Iran remained inexplicably calm this summer as various parts of the sanctions rolled out from the United Nations, Washington, and Brussels. The country’s press was occupied with reporting on the new policy initiatives from the Ahmadinejad administration, such as removing the thirty-year old subsidies on energy; reviving population growth by encouraging families to have more children as part of its conservative agenda; relocating a large part of the government bureaucracy from the earthquake-prone Tehran to the provinces; and wresting control of Iran’s mammoth private Islamic Azad University from Ahmadinejad’s powerful rival, former President Rafsanjani. All these initiatives have logics of their own but, curiously, none are directly concerned with the tightening of sanctions.
Even Tehran’s sophisticated middle class seemed unconcerned until the news came, on July 16, that the Educational Testing Service (ETS), the company that offers the Test of English as a Foreign Language (TOEFL) and the Graduate Record Examinations (GRE), was halting these exams in Iran because the latest round of UN sanctions prevented Iranians from paying the fees for the tests. Two weeks later the problem had been resolved and the tests resumed. However, as the first widely reported effect of the sanctions, this incident helped underline the fact that sanctions have unintended consequences that could hurt those far removed from the intended target – Iran’s Revolutionary Guards.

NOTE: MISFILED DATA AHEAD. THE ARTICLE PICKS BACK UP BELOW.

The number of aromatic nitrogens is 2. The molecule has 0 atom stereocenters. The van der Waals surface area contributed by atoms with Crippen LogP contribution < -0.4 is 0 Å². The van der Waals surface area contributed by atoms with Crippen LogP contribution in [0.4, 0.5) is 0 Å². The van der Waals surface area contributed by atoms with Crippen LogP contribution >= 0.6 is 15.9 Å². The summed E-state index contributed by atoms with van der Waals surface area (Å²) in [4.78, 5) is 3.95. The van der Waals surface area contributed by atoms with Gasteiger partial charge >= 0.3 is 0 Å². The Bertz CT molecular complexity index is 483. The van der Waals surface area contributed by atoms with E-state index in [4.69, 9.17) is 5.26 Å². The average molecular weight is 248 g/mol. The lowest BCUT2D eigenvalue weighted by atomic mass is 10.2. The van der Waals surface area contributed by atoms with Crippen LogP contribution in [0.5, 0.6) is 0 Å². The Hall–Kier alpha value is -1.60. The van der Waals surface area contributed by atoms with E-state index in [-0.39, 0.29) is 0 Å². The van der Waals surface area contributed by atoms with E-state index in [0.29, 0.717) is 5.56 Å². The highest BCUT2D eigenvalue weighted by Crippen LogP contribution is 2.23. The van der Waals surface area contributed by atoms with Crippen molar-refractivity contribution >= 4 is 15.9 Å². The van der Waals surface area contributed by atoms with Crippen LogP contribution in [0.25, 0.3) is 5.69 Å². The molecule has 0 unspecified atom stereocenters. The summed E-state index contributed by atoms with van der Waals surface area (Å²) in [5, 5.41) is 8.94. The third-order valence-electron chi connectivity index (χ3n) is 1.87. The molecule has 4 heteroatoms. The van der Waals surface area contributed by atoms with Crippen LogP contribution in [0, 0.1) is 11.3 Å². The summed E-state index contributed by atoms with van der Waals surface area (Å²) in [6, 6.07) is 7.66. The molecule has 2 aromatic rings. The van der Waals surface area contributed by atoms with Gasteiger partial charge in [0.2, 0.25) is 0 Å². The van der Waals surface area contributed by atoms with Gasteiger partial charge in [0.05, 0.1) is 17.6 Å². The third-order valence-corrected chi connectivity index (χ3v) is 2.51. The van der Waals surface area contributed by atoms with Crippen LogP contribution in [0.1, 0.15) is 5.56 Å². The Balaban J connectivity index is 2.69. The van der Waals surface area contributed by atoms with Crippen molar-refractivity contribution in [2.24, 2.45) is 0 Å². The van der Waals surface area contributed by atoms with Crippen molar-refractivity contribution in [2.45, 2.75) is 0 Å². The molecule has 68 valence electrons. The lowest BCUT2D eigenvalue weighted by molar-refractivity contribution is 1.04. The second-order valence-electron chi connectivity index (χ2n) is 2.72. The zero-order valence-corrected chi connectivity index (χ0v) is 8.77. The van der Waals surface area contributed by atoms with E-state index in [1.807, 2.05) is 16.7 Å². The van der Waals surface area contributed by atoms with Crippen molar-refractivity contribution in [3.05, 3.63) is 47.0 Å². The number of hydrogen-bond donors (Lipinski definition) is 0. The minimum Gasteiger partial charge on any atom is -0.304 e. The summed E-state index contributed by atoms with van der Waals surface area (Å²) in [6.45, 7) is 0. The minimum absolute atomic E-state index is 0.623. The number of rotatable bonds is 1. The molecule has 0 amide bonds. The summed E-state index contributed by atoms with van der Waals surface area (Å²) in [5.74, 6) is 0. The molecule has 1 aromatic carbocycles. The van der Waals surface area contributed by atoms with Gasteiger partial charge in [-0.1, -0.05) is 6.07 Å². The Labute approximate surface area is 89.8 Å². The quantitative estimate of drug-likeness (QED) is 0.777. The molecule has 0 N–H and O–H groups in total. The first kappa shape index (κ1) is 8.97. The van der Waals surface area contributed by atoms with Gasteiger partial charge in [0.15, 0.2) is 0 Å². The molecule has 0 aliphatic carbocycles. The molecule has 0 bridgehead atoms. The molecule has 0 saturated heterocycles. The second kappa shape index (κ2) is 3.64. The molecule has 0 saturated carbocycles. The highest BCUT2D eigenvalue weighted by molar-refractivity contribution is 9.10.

Unfortunately, not all the unintended consequences of the sanctions can be reversed this easily. Iran’s youth, who came to the streets in large numbers last summer to protest fraud in the re-election of President Ahmadinejad, and who for a while not only seemed to threaten his government but shook the foundations of the Islamic Republic, may turn out to be the biggest victims of the sanction. The sanctions are not expressly intended to hurt Iran’s economy, but there is little doubt that they will. The only hope for youth to find employment is the creation of new jobs but Iran’s economy is in deep recession and in no position to create new jobs unless private investment resumes. Sanctions scare away private investment and thus significantly reduce any chance of economic recovery.
Rather than serving as a unifying diplomatic exercise to highlight Iran’s troubling regional activities, the [Warsaw] summit primarily highlighted America’s diplomatic isolation from its European allies.